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Nor cold, nor stern, my soul ! yet I detést

These scented Rooms, where, to a gaudy throng, Heaves the proud Harlot her distended breast,

In intricacies of laborious song.

These feel not Music's genuine power, 'nor deign

To melt at Nature's passion-warbled plaint; But when the long-breath'd singer's' uptrill'd strain

Bursts in a squall—they gape for wonderment.

Hark! the deep buzz of Vanity and Hate !

Scornful, yet envious, with self-torturing sneer My lady eyes some maid of humbler state,

While the pert Captain, or the primmer Priest,
Prattles accordant scandal in her ear.

O give me, from this heartless scene releas’d,

To hear our old musician, blind and grey, (Whom stretching from my nurse's arms I kist,)

His Scottish tunes and warlike marches play,

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By moonshine, on the balmy summer-night,

The while I dance amid the tedded hay
With merry maids, whose ringlets toss in light.

Or lies the purple evening on the bay
Of the calm glossy lake, O let me hide

Unheard, unseen, behind the alder-trees
Around whose roots the fisher's boat is tied,

On whose trim seat doth Edmund stretch at ease, And while the lazy boat sways to and fro,

Breathes in his flute sad airs, so wild and slow, That his own cheek is wet with quiet tears.

But 0, dear Anne ! when midnight wind careers, And the gust pelting on the out-house shed

Makes the cock shrilly in the rain-storm crow,

To hear thee sing some ballad full of woe, Ballad of ship-wreck'd sailor floating dead,

Whom his own true-love buried in the sands! i Thee, gentle woman, for thy voice remeasures Whatever tones and melancholy pleasures

The Things of Nature utter ; birds or trees Or moan of ocean-gale in weedy caves, Or where the stiff grass mid the heath-plant waves, Murmur and music thin of sudden breeze. VOL. II.

L.

THE KEEP-SAKE.

The tedded hay, the first-fruits of the soil,
The tedded hay and corn-sheaves in one field,
Shew summer gone, ere come. The foxglove tall
Sheds its loose purple bells, or in the gust,
Or when it bends beneath the up-springing lark,
Or mountain-finch alighting. And the rose
(In vain the darling of successful love)
Stands, like some boasted beauty of past years,
The thorns remaining, and the flowers all gone.
Nor can I find, amid my lonely walk .
By rivulet, or spring, or wet road-side,
That blue and bright-eyed flowret of the brook,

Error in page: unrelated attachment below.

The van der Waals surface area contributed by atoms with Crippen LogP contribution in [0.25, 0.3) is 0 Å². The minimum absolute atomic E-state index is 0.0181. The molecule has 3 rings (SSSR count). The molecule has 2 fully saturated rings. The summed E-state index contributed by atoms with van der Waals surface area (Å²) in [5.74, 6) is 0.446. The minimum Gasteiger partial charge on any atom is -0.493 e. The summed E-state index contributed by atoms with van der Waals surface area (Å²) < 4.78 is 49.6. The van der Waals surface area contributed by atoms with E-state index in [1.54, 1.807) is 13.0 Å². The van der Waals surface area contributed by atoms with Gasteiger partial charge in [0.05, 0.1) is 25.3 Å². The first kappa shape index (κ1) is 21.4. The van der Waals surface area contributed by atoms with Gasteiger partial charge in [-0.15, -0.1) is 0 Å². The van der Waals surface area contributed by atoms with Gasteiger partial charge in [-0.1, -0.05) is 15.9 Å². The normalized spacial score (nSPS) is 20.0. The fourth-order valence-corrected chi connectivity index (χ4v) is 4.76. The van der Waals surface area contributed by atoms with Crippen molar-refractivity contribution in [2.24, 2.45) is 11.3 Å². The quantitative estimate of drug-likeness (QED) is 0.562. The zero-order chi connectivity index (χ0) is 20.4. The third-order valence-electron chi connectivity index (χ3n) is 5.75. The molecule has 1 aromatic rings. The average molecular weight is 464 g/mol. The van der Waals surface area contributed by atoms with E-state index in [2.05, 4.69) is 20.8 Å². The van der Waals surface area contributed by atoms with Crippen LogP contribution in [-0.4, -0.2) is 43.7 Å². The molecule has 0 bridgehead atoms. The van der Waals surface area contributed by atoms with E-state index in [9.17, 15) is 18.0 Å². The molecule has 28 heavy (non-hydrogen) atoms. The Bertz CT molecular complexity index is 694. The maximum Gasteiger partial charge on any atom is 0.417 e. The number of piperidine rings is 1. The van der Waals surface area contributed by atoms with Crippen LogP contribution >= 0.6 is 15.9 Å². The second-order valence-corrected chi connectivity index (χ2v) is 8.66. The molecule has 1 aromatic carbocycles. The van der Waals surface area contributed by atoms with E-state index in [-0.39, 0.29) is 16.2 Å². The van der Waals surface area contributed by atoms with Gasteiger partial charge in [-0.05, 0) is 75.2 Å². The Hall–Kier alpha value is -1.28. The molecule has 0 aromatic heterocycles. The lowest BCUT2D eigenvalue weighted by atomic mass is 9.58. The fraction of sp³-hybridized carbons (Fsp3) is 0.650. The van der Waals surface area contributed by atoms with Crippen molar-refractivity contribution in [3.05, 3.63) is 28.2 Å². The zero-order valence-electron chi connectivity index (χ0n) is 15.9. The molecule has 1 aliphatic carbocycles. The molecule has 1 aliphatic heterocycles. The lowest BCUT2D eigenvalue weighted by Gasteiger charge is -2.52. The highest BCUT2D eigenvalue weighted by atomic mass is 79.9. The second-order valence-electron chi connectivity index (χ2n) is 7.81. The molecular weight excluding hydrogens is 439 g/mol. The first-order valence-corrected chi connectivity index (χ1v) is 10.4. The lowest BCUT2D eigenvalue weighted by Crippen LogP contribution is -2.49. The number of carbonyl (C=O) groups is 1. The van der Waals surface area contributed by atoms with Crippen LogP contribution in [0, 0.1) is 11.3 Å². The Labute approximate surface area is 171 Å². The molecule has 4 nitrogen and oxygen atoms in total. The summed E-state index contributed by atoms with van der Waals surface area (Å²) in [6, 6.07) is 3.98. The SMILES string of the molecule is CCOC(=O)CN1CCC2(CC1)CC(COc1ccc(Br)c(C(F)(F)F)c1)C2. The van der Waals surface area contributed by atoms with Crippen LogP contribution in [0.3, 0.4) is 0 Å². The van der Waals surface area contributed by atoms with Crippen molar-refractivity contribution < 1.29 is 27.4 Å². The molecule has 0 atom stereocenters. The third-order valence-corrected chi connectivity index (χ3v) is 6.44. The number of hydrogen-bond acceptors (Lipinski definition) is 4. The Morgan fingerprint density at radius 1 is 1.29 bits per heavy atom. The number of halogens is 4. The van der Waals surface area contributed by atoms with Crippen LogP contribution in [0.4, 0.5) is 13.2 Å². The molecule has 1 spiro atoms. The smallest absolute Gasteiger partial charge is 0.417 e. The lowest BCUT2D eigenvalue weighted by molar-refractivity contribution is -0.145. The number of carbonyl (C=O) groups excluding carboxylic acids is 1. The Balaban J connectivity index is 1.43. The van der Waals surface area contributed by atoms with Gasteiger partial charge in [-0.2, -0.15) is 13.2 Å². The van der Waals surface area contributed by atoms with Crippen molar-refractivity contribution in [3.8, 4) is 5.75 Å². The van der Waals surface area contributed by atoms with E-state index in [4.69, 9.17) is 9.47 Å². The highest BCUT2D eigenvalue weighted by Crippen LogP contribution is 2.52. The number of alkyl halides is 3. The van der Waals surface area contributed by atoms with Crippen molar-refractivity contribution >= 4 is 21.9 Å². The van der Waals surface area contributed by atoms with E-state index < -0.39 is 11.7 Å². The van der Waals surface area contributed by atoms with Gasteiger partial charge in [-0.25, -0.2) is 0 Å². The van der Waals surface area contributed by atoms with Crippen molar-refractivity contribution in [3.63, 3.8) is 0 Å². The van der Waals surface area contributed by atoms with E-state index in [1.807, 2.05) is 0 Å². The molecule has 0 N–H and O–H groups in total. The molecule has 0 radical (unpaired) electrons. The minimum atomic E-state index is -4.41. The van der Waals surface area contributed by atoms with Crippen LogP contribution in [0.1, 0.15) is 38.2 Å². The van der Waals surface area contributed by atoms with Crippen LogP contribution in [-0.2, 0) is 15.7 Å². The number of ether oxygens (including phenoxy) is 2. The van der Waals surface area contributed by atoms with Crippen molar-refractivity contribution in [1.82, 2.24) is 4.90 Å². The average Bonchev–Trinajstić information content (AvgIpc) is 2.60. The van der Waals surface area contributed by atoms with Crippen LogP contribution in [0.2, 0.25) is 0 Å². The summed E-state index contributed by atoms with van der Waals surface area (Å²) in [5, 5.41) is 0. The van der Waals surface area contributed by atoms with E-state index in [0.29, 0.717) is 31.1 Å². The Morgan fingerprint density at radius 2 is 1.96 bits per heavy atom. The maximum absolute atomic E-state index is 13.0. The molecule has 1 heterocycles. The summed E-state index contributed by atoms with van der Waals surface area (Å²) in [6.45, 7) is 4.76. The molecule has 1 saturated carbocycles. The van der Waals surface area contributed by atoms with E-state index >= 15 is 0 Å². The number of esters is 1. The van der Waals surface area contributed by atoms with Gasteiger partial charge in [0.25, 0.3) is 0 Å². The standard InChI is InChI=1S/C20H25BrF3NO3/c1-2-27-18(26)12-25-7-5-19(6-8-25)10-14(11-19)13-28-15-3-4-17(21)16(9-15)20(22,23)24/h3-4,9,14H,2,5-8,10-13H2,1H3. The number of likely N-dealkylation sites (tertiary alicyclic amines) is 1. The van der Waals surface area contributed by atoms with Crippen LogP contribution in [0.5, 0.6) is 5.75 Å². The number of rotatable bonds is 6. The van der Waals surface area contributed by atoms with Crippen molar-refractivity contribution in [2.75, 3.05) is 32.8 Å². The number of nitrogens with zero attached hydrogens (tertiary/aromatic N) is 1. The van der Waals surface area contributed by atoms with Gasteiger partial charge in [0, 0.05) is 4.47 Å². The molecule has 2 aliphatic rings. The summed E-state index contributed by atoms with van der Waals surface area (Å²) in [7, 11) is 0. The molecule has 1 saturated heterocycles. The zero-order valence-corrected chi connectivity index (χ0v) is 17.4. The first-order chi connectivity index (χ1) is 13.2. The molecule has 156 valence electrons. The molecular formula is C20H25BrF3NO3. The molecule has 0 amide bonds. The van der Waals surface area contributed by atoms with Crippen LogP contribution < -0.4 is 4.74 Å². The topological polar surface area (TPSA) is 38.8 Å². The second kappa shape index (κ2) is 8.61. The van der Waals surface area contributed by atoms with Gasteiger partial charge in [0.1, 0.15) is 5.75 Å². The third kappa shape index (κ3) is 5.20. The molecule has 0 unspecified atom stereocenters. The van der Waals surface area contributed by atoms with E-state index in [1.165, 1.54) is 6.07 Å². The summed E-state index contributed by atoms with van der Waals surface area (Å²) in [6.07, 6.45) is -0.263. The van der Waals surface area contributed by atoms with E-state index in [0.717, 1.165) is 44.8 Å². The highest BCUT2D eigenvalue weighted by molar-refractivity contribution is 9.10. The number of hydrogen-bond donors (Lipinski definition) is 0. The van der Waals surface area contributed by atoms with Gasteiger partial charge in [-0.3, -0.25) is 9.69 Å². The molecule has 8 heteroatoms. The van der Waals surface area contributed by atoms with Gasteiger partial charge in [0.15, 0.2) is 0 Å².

Hope's gentle gem, the sweet FORGET-ME-NOT !*
So will not fade the flowers which Emmeline
With delicate fingers on the snow-white silk
Has work’d, (the flowers which most she knew I lov’d,)
And, more belov'd than they, her auburn hairi

* One of the names (and meriting to be the only one) of the Myosotis Scorpioides Palustris ; a flower from six to twelve inches high, with blue blossom and bright yellow eye. It has the same name over the whole Empire of Germany (Vergissmein nicht), and we believe, in Denmark and Sweden,

In the cool morning twilight, early waked By her full bosom's joyless restlessness, Leaving the soft bed to her sleeping sister, Softly she rose, and lightly stole along, Down the slope coppice to the woodbine bower, Whose rich flowers, swinging in the morning breeze, Over their dim fast-moving shadows hung, Making a quiet image of disquiet In the smooth, scarcely moving river-pool. There, in that bower where first she own’d her love, And let me kiss my own warm tear of joy From off her glowing cheek, she sate and stretch'd The silk upon the frame, and work'd her name Between the Moss-Rose and Forget-Me-NOTHer own dear name, with her own auburn hair! That forc'd to wander till sweet spring return, I yet might ne'er forget her smile, her look, Her voice, (that even in her mirthful mood Has made me wish to steal away and weep,) Nor yet th’entrancement of that maiden kiss With which she promis'd, that when spring return'd, She would resign one half of that dear name, And own thenceforth no other name but mine!

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TO A LADY.

With Falkner's Shipwreck."

Ah! not by Cam or Isis, famous streams,

In arched groves, the youthful poet's choice; Nor while half-list’ning, mid delicious dreams,

To harp and song from lady's hand and voice;

Nor yet while gazing in sublimer mood

On cliff, or cataract, in alpine dell;
Nor in dim cave with bladdery sea-weed strew'd,

Framing wild fancies to the ocean's swell;

Our sea-bard sang this song! which still he sings, ...

And sings for thee, sweet friend ! Hark, Pity, hark ! Now mounts, now totters on the Tempest's wings,

Now groans, and shivers, the replunging Bark!

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